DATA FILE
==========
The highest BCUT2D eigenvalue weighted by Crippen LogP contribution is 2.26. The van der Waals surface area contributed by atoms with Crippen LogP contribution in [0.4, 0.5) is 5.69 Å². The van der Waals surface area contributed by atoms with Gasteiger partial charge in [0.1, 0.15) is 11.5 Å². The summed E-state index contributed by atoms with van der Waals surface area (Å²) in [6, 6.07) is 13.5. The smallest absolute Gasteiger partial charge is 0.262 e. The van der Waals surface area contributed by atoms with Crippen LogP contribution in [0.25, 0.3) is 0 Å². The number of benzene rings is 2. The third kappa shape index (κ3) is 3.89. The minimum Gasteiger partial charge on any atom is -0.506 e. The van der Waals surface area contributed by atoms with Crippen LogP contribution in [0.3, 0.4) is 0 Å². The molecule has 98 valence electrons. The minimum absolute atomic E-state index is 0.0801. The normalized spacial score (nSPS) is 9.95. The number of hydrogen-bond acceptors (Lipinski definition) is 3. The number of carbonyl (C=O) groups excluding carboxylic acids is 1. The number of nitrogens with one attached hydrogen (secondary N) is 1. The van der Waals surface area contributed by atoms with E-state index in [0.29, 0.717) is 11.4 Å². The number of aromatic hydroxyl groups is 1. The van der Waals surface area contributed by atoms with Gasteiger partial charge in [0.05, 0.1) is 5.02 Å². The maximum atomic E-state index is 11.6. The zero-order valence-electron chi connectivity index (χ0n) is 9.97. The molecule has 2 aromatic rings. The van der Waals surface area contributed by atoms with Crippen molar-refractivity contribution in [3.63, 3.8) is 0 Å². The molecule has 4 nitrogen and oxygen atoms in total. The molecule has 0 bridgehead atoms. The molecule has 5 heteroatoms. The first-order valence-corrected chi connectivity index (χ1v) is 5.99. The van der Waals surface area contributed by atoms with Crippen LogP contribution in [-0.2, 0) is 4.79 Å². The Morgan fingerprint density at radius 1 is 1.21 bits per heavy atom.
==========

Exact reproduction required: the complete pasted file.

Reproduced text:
The highest BCUT2D eigenvalue weighted by Crippen LogP contribution is 2.26. The van der Waals surface area contributed by atoms with Crippen LogP contribution in [0.4, 0.5) is 5.69 Å². The van der Waals surface area contributed by atoms with Gasteiger partial charge in [0.1, 0.15) is 11.5 Å². The summed E-state index contributed by atoms with van der Waals surface area (Å²) in [6, 6.07) is 13.5. The smallest absolute Gasteiger partial charge is 0.262 e. The van der Waals surface area contributed by atoms with Crippen LogP contribution in [0.25, 0.3) is 0 Å². The number of benzene rings is 2. The third kappa shape index (κ3) is 3.89. The minimum Gasteiger partial charge on any atom is -0.506 e. The van der Waals surface area contributed by atoms with Crippen LogP contribution in [0.3, 0.4) is 0 Å². The molecule has 98 valence electrons. The minimum absolute atomic E-state index is 0.0801. The normalized spacial score (nSPS) is 9.95. The number of hydrogen-bond acceptors (Lipinski definition) is 3. The number of carbonyl (C=O) groups excluding carboxylic acids is 1. The number of nitrogens with one attached hydrogen (secondary N) is 1. The van der Waals surface area contributed by atoms with E-state index in [0.29, 0.717) is 11.4 Å². The number of aromatic hydroxyl groups is 1. The van der Waals surface area contributed by atoms with Gasteiger partial charge in [0.05, 0.1) is 5.02 Å². The maximum atomic E-state index is 11.6. The zero-order valence-electron chi connectivity index (χ0n) is 9.97. The molecule has 2 aromatic rings. The van der Waals surface area contributed by atoms with Crippen molar-refractivity contribution in [3.63, 3.8) is 0 Å². The molecule has 4 nitrogen and oxygen atoms in total. The molecule has 0 bridgehead atoms. The molecule has 5 heteroatoms. The first-order valence-corrected chi connectivity index (χ1v) is 5.99. The van der Waals surface area contributed by atoms with Crippen LogP contribution in [-0.2, 0) is 4.79 Å². The Morgan fingerprint density at radius 1 is 1.21 bits per heavy atom.